“Video dubbed but unfunny!” This is a common complaint and occurrence in translation and dubbing processes. The truth is that dubbing is harder than it looks. Throughout this article, we’ll take a look at the challenge of translation and dubbing. We’ll examine the very real possibility of losing text and meaning in translation. We’ll also try to show this with practical examples focused on the dubbing of comedy. Let’s get started!

Video Dubbed: The Basics

Dubbing is a post-production process in which recordings are lip-synced to an existing production. The aim is to replace the voices of the characters completely, creating a new audio version.

Imagine that we have a film in English that we want to make accessible to a Spanish-speaking audience. We may very well choose to dub it. In this case, we would need to translate the script and assemble a voice cast. These actors would then re-voice the whole film, replacing the original voices with Spanish-speaking voices.

video dubbed

Subtitles or Dubbing?

Between no translation of a film and full dubbing, stands subtitling. Subtitles are, as we know, written translations of the dialogue. They can be a simpler fix than dubbing, which requires a more extensive and costly process.

It’s important to note, however, that some audiences may prefer dubbing. It’s important to figure out if subtitles will do the trick or a full dubbing process will be needed. Spectators in certain countries will prefer dubbing. Also, certain target audiences, like children, will evidently only accept full dubbing.

Video Dubbing: The Process

Very well, now that we know what dubbing is, let’s try to explain how a “Video dubbed but unfunny!” situation happens.

The very first step in a dubbing process is the translation of the script. This is a crucial step, yet often overlooked in its importance by content creators. The script is the blueprint for the whole cast and crew. In the case of a dubbing process, it’s invaluable for the voice talent that’s going to be replacing the original voices.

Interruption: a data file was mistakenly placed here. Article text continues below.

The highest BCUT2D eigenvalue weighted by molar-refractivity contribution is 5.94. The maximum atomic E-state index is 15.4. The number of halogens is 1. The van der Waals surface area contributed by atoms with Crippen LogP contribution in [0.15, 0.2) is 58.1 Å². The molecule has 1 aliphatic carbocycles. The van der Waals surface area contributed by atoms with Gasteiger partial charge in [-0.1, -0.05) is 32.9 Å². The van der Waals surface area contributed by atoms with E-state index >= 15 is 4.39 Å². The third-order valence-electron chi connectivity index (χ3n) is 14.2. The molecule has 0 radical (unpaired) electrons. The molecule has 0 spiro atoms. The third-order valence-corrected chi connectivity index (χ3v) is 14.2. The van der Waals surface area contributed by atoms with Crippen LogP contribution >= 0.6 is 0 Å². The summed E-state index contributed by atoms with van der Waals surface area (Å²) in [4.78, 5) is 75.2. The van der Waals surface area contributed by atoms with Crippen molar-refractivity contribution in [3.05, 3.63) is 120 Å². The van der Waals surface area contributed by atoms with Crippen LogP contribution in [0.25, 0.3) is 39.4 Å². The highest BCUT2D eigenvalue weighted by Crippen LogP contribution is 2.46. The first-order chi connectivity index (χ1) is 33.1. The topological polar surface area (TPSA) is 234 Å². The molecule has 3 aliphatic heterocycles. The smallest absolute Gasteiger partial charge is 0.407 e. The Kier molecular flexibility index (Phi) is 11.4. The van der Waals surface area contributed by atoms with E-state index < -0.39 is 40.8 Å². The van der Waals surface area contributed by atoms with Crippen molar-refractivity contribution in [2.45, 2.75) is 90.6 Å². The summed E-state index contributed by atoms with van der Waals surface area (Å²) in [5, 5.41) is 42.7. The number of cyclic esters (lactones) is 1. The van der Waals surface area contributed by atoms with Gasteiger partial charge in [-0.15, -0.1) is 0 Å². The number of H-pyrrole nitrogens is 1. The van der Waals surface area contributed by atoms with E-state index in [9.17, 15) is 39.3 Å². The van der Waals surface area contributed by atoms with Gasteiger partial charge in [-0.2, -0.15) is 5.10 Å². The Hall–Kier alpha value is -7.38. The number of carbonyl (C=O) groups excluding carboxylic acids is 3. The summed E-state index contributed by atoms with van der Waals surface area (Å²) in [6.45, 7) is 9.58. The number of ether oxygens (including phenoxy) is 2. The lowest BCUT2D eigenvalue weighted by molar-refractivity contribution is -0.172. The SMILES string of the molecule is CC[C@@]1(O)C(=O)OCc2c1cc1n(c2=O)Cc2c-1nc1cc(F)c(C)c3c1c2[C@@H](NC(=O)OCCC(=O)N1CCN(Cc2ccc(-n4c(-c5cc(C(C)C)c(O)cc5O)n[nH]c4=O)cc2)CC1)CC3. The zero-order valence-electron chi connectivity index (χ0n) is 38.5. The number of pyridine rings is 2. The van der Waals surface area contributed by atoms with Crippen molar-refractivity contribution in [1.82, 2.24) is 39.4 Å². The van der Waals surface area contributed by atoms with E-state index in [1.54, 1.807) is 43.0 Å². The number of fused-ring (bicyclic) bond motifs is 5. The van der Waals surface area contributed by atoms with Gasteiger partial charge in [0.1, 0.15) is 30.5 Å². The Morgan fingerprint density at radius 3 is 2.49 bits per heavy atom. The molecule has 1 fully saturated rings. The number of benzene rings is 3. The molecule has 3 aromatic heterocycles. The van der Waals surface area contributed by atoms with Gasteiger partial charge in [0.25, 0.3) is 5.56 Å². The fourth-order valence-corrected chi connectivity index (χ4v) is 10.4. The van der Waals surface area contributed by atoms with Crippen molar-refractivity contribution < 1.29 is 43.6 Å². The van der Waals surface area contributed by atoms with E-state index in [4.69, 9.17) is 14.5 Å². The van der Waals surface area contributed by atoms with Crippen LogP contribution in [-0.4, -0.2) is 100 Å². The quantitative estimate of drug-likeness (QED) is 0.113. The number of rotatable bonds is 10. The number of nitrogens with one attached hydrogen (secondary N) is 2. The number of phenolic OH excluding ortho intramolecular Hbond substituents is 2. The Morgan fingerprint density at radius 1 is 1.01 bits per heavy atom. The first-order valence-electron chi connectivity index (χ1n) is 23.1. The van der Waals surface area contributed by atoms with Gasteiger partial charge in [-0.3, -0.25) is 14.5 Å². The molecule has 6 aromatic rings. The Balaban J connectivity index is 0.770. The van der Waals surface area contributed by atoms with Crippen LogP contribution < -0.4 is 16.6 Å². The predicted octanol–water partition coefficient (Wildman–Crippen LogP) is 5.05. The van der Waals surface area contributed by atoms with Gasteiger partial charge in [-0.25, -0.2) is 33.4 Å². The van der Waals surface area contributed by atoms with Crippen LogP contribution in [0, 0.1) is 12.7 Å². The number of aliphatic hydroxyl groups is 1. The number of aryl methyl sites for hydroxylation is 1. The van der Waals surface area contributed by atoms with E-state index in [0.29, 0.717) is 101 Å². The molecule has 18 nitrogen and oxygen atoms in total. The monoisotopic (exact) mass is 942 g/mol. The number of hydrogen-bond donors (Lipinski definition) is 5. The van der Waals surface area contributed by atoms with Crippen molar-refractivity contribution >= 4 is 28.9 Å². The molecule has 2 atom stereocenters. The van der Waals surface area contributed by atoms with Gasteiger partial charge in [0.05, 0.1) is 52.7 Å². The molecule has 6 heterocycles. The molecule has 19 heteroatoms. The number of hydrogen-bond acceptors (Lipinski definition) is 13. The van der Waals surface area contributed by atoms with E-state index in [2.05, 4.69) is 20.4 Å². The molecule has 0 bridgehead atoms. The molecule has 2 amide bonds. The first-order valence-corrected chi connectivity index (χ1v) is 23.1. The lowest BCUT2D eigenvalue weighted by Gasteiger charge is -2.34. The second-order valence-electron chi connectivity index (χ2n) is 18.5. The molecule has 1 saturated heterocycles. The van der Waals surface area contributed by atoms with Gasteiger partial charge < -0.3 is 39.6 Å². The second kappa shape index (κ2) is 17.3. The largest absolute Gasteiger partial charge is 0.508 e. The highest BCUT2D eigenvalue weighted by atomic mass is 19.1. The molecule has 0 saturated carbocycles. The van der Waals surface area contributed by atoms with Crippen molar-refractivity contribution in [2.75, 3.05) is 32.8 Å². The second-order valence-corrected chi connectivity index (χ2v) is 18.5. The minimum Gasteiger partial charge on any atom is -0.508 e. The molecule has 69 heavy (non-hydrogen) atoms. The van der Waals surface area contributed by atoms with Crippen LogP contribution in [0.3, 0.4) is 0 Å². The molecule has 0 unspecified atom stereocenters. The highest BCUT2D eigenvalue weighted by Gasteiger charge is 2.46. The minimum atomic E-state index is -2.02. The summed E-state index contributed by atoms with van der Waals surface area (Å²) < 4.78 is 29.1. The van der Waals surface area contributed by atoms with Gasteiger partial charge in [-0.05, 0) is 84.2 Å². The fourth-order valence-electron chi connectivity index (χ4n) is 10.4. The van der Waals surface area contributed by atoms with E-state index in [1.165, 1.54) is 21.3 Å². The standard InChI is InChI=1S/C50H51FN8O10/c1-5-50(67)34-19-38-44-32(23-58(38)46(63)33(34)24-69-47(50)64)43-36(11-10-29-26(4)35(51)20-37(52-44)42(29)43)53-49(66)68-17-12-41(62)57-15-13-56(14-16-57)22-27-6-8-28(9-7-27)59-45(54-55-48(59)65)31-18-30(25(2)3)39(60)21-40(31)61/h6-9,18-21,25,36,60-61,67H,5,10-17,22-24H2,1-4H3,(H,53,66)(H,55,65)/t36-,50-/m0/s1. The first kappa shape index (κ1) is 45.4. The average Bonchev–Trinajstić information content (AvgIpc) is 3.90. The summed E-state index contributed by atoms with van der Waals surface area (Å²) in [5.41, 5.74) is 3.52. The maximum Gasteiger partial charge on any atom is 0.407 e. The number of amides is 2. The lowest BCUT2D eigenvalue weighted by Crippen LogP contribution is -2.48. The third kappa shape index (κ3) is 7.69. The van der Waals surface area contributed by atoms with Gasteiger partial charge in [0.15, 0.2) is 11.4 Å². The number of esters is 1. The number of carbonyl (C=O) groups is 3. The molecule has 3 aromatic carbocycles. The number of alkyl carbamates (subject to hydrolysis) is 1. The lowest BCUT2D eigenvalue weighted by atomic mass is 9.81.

Afterward it’s necessary to assemble a voice cast. Here, the real process of dubbing begins.

The Translator

When translating a script there are things that must be taken into account. The first, and most obvious one, is acquiring a first-rate translator. This translator should ideally have a number of assets and talents.

First of all, a translator should not only be bilingual but also bicultural. This means that the translator is fluent in the languages and also deeply knowledgeable about the source and target cultures.

Imagine, following the example mentioned at the start, that we have an English film we want to make accessible to a Spanish-speaking audience. In this case, the translator would need, for starters, to be a first-rate speaker of the languages.

Now then, a usual practice is to use a translator who is translating into their native language. This means, in our example, that the translator would be a native Spanish-speaker, taking the English script and translating it into Spanish. This is a usual practice, though not a hard and fast rule: there are exceptional translators who can work in both languages with equal skill.

The Cast

Once the script is ready, it’s necessary to assemble a cast. This cast is tasked with replacing the original voices and replacing them with new voices. In the language pair we’re examining, the original project in English would be replaced with Spanish voice acting. There are several things to take into account here, particularly if we wish to avoid a “Video dubbed but unfunny!” scenario.

For starters, the voice talent should thoroughly understand the script. Here, a good director is essential. The director must also command the original material. This will give such a professional the clues as to the performances that the talent should strive for.

Production and Post Production

The dubbing process itself must be done with all the technical requirements. The last thing we want at this point is to suffer from poor quality, whilst otherwise having everything in place.

After the dubbing there may be a need for further adjustments. ADR dubbing, for example, is the process of re-dubbing specific problematic portions of a film.

Video Dubbed but Not Working: Troubleshooting with Examples

This process seems relatively simple. When putting it in practice, however, we’ll soon discover that there are several things which may misfire. Let’s try to understand them, together with some actual examples.

The Problem with Comedy

Dubbing projects are quite tricky but comedy dubbing is perhaps the trickiest of all. Having said that, it’s quite true that some types of comedy are more difficult than others.

Consider ‘Mr. Bean’. Physical comedy of this nature can move across countries with ease. It’s very understandable and translation is minimal, almost unnecessary.